Transversus Abdominis Release (TAR):
A Revolutionary Surgical Technique For Complex Ventral Hernias
In the ever-evolving world of surgery, few areas have seen more advancement in recent years than hernia and abdominal wall reconstruction. In recent weeks, T. Ellis Barnes, MD, traveled to the American Hernia Society Annual Meeting in Austin, Texas, and the Robotic Abdominal Wall Surgery (RAWS) Conference in Belgium, where much emphasis was on robotic abdominal wall reconstruction for large ventral hernias.
An innovative approach, Transversus Abdominis Release (TAR) stands out as a groundbreaking surgical technique, particularly when performed robotically. Traditional methods, while effective in many cases, often prove inadequate. The use of TAR is transforming the management of complex ventral hernias, significantly improving patient outcomes.
The TAR Procedure
TAR involves releasing and mobilizing the transversus abdominis muscle. This step involves careful dissection and separation of the muscle layers, creating space for the repair and reconstruction of the abdominal wall. Once the transversus abdominis muscle is released, the surgeon can address the hernia itself. This may involve repairing the hernia defect, placing a mesh for reinforcement, and closing the abdominal wall, restoring its functional integrity.
Benefits of Robotic TAR
While traditional open surgeries often pose significant challenges and lead to prolonged hospital stays and complications, robotic TAR has emerged as a game changer in hernia surgery. Here are some of the remarkable benefits associated with this approach:
- Shortened Hospital Stay: One of the most significant advantages of robotic TAR is the reduced hospital stay. In comparison with the two nights typically spent in the ICU, and 7 to 10 days total in the hospital with open surgery, patients undergoing robotic TAR can expect a significantly shorter recovery period, often limited to just one night in the hospital.
- Reduced Narcotic Usage: Traditional open surgeries have been associated with high narcotic requirements for pain management. With robotic TAR, the use of narcotics is significantly reduced. Patients often require an average of just five tablets of 5mg oxycodone for pain management.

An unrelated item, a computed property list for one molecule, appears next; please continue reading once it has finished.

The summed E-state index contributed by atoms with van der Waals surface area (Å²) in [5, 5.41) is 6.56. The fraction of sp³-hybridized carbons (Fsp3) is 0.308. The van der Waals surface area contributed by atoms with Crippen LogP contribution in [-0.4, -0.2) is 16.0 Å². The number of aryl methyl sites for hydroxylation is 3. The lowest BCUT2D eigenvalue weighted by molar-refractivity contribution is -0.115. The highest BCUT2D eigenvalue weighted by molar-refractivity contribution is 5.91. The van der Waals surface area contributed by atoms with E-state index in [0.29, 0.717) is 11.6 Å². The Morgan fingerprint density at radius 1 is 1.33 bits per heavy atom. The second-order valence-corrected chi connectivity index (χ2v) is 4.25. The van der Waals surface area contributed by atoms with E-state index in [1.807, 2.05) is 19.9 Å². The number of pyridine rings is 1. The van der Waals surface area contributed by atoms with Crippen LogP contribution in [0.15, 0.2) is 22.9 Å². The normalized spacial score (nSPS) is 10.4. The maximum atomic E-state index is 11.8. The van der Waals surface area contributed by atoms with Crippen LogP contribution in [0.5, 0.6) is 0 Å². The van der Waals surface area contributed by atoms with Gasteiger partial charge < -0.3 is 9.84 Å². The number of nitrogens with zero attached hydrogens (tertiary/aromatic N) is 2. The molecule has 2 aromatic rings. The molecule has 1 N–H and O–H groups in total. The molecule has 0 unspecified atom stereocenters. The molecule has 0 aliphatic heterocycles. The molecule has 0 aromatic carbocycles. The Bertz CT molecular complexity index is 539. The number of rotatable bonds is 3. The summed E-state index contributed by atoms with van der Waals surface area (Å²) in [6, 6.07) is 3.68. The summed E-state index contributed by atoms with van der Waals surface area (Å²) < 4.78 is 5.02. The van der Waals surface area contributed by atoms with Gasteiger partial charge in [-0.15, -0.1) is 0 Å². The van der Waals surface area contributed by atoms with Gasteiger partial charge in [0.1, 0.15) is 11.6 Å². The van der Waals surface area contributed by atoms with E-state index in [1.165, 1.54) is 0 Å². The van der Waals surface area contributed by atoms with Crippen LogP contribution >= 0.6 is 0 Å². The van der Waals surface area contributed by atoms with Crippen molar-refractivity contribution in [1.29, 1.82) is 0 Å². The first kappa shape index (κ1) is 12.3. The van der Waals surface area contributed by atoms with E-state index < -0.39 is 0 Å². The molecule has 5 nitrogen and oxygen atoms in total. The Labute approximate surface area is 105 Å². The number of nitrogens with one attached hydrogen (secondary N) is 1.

- Minimized Drains: Drains are typically required to manage fluid accumulation after surgery. In the case of open surgeries, drains may be needed for up to four weeks. In contrast, robotic TAR patients often only require drains for around four days.
- Lower Rate of Wound Complications: Open surgeries are often linked to a higher risk of wound complications. Robotic TAR has shown a significant decrease in wound complications, enhancing the overall surgical experience.
- Reduced Post-operative Ventilation Days: Patients who undergo open surgeries may experience a prolonged need for post-operative ventilation. Robotic TAR patients often have a shorter recovery time, resulting in a lower number of post-operative ventilation days.
- Lower Rates of Pneumonia and Respiratory Failure: The enhanced recovery and shorter hospital stays associated with robotic TAR contribute to lower rates of post-operative complications, including pneumonia and respiratory failure.
Transversus Abdominis Release (TAR) combined with robotic-assisted surgery represents a groundbreaking advancement in the field of hernia and abdominal wall reconstruction. This innovative approach has demonstrated remarkable benefits, offering patients a faster recovery, reduced pain, fewer complications, and improved overall outcomes. For those suffering from complex ventral hernias, the option of robotic TAR offers renewed hope for a quicker and smoother path to recovery.
To contact surgeon T. Ellis Barnes, MD, call 912-350-3438 or email T.Barnes@hcahealthcare.com.